The Vertical Axis Planting System: Planting, Pruning, and Training

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Developed originally by J.M. Lespinasse in France and imported to the United States through Quebec, this system has become on of the most widely planted systems in the United States. The system relies on high density, dwarfing rootstocks, minimal pruning, limb renewal, and an effective support system. Advantages include early production, high quality fruit, lower tree cost than higher density systems, and lower management costs than free standing systems. The major disadvantage is that it is a tall system that requires working off the ground and the associated costs. Vigor control can also be a problem. Maintaining sufficient vigor in the bottoms and controlling excess vigor in the tops is a challenge on some varieties such as McIntosh and Gala. Excellent management in the tops and maintaining light distribution throughout the tree results in maintaining sufficient vigor in the bottoms.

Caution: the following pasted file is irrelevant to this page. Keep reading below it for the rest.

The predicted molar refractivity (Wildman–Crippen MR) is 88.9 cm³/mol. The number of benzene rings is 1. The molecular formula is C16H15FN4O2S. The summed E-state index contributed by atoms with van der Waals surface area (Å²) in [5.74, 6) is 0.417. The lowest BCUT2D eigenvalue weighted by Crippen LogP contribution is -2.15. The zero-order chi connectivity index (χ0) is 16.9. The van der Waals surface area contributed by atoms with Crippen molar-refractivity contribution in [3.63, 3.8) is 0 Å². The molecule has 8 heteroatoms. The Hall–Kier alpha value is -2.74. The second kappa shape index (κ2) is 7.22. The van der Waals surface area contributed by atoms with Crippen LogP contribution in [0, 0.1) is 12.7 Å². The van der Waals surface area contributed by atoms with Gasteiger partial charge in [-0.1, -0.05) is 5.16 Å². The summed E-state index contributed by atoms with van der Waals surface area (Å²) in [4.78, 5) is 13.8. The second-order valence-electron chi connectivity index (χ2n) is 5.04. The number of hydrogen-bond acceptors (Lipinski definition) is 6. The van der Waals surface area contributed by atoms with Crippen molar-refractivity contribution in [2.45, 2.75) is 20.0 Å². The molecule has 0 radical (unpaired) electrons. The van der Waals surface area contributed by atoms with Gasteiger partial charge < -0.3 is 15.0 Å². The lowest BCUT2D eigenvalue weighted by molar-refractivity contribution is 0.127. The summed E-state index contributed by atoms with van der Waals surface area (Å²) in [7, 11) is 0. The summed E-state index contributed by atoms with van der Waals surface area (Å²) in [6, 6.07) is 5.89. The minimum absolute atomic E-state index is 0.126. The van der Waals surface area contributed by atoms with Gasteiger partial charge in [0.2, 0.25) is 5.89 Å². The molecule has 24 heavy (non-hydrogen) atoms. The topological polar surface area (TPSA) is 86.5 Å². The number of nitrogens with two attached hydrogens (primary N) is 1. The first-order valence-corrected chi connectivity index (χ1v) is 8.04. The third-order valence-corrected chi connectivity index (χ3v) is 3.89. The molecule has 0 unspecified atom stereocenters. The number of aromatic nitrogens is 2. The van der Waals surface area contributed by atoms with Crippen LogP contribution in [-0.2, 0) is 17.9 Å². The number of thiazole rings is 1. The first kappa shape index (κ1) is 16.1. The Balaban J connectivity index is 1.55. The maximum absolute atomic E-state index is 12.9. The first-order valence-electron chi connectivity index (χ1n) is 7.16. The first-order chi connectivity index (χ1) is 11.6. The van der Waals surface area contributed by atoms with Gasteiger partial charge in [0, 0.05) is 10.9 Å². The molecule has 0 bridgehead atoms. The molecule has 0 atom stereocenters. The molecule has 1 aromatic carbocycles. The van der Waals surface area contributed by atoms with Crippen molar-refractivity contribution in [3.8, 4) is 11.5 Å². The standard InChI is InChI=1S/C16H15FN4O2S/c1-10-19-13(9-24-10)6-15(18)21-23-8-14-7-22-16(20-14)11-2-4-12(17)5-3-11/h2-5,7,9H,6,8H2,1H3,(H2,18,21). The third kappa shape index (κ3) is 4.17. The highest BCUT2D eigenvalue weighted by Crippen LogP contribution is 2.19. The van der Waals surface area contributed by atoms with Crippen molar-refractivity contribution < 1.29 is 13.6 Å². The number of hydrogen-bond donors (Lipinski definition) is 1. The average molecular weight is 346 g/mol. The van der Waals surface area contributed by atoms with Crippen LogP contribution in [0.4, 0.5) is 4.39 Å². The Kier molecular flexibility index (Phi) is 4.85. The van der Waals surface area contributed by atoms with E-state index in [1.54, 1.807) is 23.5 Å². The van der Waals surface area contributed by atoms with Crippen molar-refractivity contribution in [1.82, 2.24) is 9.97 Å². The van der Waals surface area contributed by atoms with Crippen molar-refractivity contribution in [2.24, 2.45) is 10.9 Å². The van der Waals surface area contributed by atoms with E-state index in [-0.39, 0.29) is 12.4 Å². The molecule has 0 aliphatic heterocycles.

Characteristics of the system include between row spacing of 12-14 feet, in-row tree spacing of 5-7 feet, a tree height of 12-14 feet, a narrow canopy width along the axis of only 3-5 feet, tree density of 500-700 trees/acre, and arranged in single rows.

Steve Hoying
Terence Robinson
Mike Fargione
Cornell University Cooperative Extension